TOKYO -- Six major Japanese media companies together will enter the growing yet crowded domestic market for video streaming, preparing a wide variety of content including dramas, talk shows and economic news.
The partners -- Nikkei Inc., TV Tokyo Holdings, Tokyo Broadcasting System Holdings, Wowow, Dentsu and Hakuhodo DY Media Partners -- announced their foray into the business Tuesday. They will create a 4 billion yen ($35.8 million) joint venture in July. Limited service begins in the fall, followed by a full-blown flat-rate streaming service in April 2018.
The videos will be available for viewing not only on television sets but also smartphones and other digital devices. Nikkei and TV Tokyo will contribute economic news, while TBS offers dramas and films. Wowow will provide its original dramas and other content.
Original programming and ultrahigh-definition 4K videos likely will be produced collaboratively. The partners also intend to seek content from other media companies in and outside Japan to enrich the lineup. New technologies such as artificial intelligence may be used to analyze viewing data for programming, marketing and new business creation.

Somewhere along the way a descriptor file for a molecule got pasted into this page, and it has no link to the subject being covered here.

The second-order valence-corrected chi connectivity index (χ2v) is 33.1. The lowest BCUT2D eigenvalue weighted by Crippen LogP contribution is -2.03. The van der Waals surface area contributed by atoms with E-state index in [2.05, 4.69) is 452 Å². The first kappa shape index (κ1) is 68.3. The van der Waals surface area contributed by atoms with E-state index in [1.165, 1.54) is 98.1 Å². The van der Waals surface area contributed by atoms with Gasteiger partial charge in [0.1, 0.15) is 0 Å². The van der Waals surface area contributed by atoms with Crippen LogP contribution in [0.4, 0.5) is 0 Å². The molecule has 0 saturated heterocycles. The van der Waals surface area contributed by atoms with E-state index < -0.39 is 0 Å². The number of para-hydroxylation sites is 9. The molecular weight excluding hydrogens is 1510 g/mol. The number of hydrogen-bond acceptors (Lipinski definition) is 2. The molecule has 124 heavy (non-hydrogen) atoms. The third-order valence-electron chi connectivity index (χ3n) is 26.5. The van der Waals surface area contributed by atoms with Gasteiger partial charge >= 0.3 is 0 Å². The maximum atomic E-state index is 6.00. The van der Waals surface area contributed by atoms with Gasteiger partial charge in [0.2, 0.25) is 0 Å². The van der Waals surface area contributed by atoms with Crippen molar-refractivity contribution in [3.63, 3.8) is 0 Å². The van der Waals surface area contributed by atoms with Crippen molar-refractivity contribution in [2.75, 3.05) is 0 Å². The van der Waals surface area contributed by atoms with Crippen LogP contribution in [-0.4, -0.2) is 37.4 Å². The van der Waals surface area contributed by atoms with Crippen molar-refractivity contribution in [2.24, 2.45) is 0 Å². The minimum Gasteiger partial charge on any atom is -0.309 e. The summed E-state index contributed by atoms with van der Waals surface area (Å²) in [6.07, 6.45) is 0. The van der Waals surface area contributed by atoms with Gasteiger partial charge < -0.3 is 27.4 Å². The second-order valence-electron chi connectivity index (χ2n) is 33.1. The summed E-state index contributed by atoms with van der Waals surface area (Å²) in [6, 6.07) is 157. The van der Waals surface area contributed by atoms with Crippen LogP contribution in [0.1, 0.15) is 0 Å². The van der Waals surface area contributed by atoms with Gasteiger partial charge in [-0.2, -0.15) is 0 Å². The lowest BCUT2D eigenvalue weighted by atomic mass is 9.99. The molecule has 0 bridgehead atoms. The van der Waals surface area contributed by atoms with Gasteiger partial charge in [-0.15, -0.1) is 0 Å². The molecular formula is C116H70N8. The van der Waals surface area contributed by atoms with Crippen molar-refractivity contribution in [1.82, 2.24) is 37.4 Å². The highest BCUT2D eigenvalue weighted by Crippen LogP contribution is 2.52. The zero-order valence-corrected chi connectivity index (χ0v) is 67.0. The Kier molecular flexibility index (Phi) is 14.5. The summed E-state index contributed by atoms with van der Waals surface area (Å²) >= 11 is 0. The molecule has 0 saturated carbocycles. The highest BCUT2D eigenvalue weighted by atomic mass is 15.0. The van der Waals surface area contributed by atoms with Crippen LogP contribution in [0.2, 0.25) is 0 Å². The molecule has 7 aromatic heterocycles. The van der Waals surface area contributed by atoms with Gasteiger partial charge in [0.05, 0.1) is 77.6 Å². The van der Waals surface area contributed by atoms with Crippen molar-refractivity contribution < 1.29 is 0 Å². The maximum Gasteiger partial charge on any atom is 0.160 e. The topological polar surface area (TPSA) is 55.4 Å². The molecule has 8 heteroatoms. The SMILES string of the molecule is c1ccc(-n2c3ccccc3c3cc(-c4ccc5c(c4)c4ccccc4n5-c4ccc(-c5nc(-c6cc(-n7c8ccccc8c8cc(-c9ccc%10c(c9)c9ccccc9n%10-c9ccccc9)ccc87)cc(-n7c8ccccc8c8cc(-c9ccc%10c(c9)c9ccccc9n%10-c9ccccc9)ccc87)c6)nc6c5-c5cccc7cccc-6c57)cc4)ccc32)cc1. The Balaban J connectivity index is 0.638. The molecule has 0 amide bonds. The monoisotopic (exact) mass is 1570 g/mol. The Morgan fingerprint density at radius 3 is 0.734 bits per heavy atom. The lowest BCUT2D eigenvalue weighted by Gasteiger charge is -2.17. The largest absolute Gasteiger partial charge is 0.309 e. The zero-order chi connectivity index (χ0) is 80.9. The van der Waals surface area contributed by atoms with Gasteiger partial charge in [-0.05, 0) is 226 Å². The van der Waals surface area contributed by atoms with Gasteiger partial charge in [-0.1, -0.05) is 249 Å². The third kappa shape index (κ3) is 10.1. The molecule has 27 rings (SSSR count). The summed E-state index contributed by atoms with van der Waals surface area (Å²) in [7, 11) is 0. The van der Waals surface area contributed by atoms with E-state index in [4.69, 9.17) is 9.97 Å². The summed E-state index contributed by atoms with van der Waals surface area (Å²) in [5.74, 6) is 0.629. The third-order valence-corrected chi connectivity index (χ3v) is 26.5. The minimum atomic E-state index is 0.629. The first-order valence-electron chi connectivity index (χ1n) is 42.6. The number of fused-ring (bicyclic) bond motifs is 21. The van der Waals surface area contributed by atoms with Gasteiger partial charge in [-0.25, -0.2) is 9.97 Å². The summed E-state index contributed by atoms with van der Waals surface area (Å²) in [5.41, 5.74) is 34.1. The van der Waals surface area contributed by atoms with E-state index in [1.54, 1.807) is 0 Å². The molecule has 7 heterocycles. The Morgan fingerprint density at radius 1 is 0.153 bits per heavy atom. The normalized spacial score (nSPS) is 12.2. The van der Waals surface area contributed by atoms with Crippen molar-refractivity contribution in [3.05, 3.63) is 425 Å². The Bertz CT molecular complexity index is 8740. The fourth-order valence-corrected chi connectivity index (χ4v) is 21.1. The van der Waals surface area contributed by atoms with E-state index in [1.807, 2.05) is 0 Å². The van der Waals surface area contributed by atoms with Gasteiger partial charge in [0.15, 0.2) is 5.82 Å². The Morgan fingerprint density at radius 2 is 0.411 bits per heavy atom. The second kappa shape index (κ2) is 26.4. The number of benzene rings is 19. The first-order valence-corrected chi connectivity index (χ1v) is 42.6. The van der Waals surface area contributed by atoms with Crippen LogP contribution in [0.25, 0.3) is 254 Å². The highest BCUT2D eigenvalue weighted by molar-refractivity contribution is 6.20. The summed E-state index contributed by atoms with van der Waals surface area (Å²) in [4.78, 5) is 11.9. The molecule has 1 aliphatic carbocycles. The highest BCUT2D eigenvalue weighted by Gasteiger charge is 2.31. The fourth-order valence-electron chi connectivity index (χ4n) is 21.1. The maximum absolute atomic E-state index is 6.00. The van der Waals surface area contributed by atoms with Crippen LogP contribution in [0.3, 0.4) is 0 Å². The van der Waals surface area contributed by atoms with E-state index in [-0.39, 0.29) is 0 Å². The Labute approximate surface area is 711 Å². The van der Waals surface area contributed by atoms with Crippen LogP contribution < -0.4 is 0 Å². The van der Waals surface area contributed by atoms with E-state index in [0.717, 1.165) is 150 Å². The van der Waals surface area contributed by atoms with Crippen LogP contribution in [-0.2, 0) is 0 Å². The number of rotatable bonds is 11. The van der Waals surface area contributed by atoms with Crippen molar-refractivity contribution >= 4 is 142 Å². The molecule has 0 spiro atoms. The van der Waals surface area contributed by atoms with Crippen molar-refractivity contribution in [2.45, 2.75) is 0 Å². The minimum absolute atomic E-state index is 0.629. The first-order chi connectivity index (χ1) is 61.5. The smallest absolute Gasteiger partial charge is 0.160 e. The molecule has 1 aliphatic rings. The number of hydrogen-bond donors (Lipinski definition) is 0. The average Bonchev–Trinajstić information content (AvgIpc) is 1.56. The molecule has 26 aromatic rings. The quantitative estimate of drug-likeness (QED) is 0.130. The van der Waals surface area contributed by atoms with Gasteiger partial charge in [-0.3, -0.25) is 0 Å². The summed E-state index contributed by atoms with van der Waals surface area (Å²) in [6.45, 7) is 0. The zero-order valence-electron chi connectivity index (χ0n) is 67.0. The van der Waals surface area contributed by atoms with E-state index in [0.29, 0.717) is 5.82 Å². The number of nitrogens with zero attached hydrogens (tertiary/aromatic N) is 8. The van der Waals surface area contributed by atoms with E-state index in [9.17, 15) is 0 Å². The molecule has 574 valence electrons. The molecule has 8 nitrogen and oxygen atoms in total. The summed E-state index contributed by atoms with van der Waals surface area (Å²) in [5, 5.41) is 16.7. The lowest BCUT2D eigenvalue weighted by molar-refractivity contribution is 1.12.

TBS will take a 31.5% stake in the new business, followed by Nikkei at 16.6%. TV Tokyo and Wowow each will hold a 14.9% interest, while Dentsu and the Hakuhodo DY Holdings unit control 14.8% and 7.3%, respectively.
Yasuhiro Takatsuna, head of information systems at TBS, will be the venture's president. Takashi Funaki, a director of TV Tokyo unit BS Japan, will become a managing director with representative rights.
Put in context
The Japanese market for video streaming is projected to grow more than 20% from roughly 180 billion yen in fiscal 2017 to reach 220 billion yen in fiscal 2022, according to the Nomura Research Institute.
Many companies from Japan and abroad have launched streaming platform businesses in response to the rising demand. Nippon Television Network in 2014 bought the Japanese operations of U.S. company Hulu. Netflix, Amazon.com and other online video-on-demand service providers from the U.S. and elsewhere have arrived in Japan since 2015. Furthermore, key private-sector TV stations in Tokyo together launched the TVer streaming service, offering aired programs for viewing on smartphones, televisions and other devices.
As competition gains steam, a continuous flow of unique content is crucial to winning consumer hearts. Platform operators are grappling with the challenge of enhancing both the quality and quantity of content. Netflix plans to increase its original content for streaming by more than 60% from 2016 to at least 1,000 hours this year.
The venture announced Tuesday will capitalize on the varying strengths among the six stakeholders to offer dramas, talk shows, live music and business news, among other content. TBS will use the new service as the sole online streaming channel for its latest content.